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    To Live The movie “To Live” explains the life of an average Chinese family through the feudalist Warlord Era, the labor-intensive Great Leap Forward, and the communist Great Proletarian Cultural Revolution. “To Live” shows how China moved from a feudal system to a communist system during the twentieth century. This family consists of Fugui (the husband), Jiazhen (the wife), Fengxia (the daughter), and Youquing (the son). At the time, China was struggling to unite. This…

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    Mao Zedong Dbq

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    Mao Zedong got power by promising to make China better in 1950-1976. Communism is a way of organizing a society in which the government 's goal is to have social, political and economic equality that is ruled by a dictator. Mao Zedong did not make a better society economically because landlords were forced to leave their property, their society was not doing well and the society socially had religion and culture destroyed and including discrimination towards landlords. Mao Zedong did not make a…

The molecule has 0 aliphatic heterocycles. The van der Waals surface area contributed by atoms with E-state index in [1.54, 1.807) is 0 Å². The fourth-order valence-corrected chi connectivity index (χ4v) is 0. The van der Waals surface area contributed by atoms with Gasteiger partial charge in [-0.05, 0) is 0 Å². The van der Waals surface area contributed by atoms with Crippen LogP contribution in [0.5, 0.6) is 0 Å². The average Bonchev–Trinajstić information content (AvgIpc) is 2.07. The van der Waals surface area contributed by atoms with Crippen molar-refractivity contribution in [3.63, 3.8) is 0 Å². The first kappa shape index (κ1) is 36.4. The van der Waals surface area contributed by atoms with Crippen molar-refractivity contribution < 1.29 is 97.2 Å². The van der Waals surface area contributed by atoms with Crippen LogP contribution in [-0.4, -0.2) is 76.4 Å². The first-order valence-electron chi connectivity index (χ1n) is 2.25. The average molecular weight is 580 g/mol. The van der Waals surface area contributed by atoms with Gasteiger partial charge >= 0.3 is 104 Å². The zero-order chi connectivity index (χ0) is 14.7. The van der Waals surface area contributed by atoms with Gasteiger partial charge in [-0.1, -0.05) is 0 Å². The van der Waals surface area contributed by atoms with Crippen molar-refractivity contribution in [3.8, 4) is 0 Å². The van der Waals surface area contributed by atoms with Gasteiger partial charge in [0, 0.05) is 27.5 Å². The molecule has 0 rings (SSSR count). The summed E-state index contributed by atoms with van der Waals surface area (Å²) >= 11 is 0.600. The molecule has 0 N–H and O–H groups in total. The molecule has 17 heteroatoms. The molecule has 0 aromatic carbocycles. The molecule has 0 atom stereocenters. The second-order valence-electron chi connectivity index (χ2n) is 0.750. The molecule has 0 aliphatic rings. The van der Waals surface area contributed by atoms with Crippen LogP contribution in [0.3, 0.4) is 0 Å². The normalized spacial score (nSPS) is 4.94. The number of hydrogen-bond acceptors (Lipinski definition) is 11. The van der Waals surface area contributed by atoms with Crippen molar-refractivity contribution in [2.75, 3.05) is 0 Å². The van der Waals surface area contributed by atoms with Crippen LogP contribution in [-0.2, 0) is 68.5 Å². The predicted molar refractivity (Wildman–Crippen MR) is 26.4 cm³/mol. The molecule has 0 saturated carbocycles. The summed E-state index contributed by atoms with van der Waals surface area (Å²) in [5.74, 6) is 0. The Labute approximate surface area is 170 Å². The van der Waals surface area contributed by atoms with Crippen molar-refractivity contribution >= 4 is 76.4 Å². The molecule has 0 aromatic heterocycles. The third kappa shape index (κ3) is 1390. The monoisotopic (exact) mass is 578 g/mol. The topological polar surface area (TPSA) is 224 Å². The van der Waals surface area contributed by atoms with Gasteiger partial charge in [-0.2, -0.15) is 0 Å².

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    Discourse Malcolm Gladwell says, "Epidemics are sensitive to the conditions and circumstances of the times and places in which they occur" The famous line “I took the one less travelled by” from Robert Frost’s “The Road Not taken” is attributed as being one of the most misunderstood phrases in modern literature. The line which endures the place on the tongue of many hopeful fathers is really an indictment of Frosts anticipation of remorse of his future self - having taken the road less…

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    Being a peasant in China before the Cultural Revolution was rough. During the Cultural Revolution we see huge changes in the peasant lifestyles. The vast population of China was farmers that had either little land to work on or land that was rented out by landlords. The novel Frog by Mo Yan is an excellent novel in, which Mo describes the lives of peasant people, one child policy, family planning, and the role of women in china during the cultural revolution. In this essay I will be arguing the…